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Finnish government seeks help to find work for more people

| Text: Carl-Gustav Lindén

The Finnish government has asked citizens and organisation for their help to reduce unemployment figures. In particular, Prime Minister Juha Sipilä and his government ministers want ideas for how to help people who have a weak position in the labour market.

This is an attempt to gather new ideas from civic organisations, companies, trade unions, schools, municipalities, researchers and others with practical experiences of how to help unemployed people. A first look at the answers shows the government is getting the help it has been asking for.

The Minister of Local Government and Public Reforms, Anu Vehviläinen, and the Minister of Labour, Jari Lindström, jointly came up with the idea to carry out a small experiment: what happens if the government asks people who have their own experiences to come up with suggestions for reform? The government has embraced a culture of experimentation in order to find new ways of reaching political decisions. 

Hundreds of answers

Former member of parliament Maria Kaisa Aula was asked to gather the proposals, which she did by using an online poll. She collects the best ideas for the government to consider, before it can develop them into political measures.

Aula also maps different people’s opinions of measures which would make it easier for employers to hire unemployed people, or which could better help the unemployed finding work or starting their own business.

“We received more than 600 suggestions and I have also received many initiatives via email. Some answers describe problems and people’s own experiences of things that do not work,” Aula told the NLJ.

Last autumn, Minister of Labour Jari Lindström told the NLJ he had been told by many in the field that the way unemployed people were met by the authorities was not coordinated, that people were sent from place to place in a system which was not efficient. Lindström’s criticism of this bureaucracy finds support in the answers which have come in.

Maria Kaisa Aula says there are complaints about sector divisions, about specialists who don’t talk to one another and information which is not being shared. This does not concern only labour services, but also rehabilitation, social services, education and unemployment benefit systems. Earlier Aula was Finland’s ombudsman for children, and she sees parallels with child and family protection where clients also have not been met in a coordinated way.

“The experts fail to cooperate, clients aren't given preventative help and support arrives too late.”

Focusing on the weak

The survey’s main focus is on people who have a weak position in the labour market; young people, immigrants, people with reduced work capacity, the long term unemployed and older people. Because the Sipilä’s government has had to make cuts to the funding of employment measures, there is an increased need to find new ways of helping these groups of people into the labour market. When it comes to unemployed people with higher education and academics, the government hopes to receive suggestions of how they can create their own jobs.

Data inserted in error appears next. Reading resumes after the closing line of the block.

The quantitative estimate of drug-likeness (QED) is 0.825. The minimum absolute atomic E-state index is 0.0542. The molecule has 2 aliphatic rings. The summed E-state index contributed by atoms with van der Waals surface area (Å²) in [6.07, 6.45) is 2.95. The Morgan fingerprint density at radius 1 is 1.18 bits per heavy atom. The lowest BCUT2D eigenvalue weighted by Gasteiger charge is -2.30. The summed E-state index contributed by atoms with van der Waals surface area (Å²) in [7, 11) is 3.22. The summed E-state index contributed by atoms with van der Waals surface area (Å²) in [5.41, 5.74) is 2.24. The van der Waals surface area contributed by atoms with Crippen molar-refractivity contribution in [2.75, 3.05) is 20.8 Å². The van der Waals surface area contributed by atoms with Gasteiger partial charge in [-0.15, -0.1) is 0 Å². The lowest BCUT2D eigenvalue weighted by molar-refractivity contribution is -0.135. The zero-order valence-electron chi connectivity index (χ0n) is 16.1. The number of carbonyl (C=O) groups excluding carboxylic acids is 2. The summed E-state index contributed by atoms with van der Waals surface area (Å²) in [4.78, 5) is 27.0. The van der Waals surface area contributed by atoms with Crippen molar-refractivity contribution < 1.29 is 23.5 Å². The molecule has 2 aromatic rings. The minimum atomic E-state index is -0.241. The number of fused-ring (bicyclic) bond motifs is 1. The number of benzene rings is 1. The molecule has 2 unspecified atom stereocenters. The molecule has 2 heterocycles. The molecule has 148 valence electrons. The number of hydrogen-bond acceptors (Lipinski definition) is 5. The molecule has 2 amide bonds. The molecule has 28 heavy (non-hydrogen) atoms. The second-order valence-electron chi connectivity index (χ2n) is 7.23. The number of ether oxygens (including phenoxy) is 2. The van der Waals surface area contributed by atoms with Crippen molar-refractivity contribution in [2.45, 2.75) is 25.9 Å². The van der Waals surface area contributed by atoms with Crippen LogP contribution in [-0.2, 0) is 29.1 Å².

The intention is to develop various types of employment measures on a local, regional or national level. The NLJ will return to this issue to examine how the suggestions are being turned into political and administrative action.

Aiming to increase employment rates

The inquiry supports the government’s programme which deals with reforms aimed at increasing the employment rate and improving the management of the labour force. The hope is that the country’s competitiveness can be improved through creating more jobs and entrepreneurship, a more versatile economic structure and a strong public economy.

The government wants to renew unemployment protection, eliminate unemployment traps, develop a model for active social protection, get more people with reduced work capacity into work and to further develop the youth guarantee.

The government’s stated aim is to increase the employment rate to 72 percent – up from 66.8 in January 2016, and to increase the number of people in work with 110.000 people during this government. Since the government came to power in 2015, there has been a downward trend.



According to employment figures from the Finnish Ministry of Employment and the Economy, there were a total of 342.100 unemployed jobseekers in November 2015. The high unemployment rate, i.e. unemployed jobseekers plus people involved in activation programmes, totals 464.300 people. There were 42.900 unemployed under-25s and 90.300 unemployed over 55. The number of long term unemployed who had been out of work for more than one year at a time was 114.400.

Source: The Ministry of Employment and the Economy



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